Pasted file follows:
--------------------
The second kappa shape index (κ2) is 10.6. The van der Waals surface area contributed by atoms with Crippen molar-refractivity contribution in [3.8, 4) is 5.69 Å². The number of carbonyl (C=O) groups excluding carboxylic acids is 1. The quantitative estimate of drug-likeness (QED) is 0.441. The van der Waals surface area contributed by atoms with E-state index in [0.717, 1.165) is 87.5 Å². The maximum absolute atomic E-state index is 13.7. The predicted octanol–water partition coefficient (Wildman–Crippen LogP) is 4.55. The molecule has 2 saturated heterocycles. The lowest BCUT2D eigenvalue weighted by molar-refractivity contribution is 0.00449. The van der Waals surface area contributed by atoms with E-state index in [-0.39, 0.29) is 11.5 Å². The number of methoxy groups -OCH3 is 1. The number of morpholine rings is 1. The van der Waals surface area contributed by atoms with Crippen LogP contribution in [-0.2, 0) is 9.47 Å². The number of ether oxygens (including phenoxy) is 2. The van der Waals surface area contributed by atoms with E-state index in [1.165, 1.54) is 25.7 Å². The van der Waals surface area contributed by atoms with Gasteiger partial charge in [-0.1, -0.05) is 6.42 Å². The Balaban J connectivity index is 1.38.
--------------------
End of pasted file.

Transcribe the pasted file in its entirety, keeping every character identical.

The second kappa shape index (κ2) is 10.6. The van der Waals surface area contributed by atoms with Crippen molar-refractivity contribution in [3.8, 4) is 5.69 Å². The number of carbonyl (C=O) groups excluding carboxylic acids is 1. The quantitative estimate of drug-likeness (QED) is 0.441. The van der Waals surface area contributed by atoms with E-state index in [0.717, 1.165) is 87.5 Å². The maximum absolute atomic E-state index is 13.7. The predicted octanol–water partition coefficient (Wildman–Crippen LogP) is 4.55. The molecule has 2 saturated heterocycles. The lowest BCUT2D eigenvalue weighted by molar-refractivity contribution is 0.00449. The van der Waals surface area contributed by atoms with E-state index in [-0.39, 0.29) is 11.5 Å². The number of methoxy groups -OCH3 is 1. The number of morpholine rings is 1. The van der Waals surface area contributed by atoms with Crippen LogP contribution in [-0.2, 0) is 9.47 Å². The number of ether oxygens (including phenoxy) is 2. The van der Waals surface area contributed by atoms with E-state index in [1.165, 1.54) is 25.7 Å². The van der Waals surface area contributed by atoms with Gasteiger partial charge in [-0.1, -0.05) is 6.42 Å². The Balaban J connectivity index is 1.38.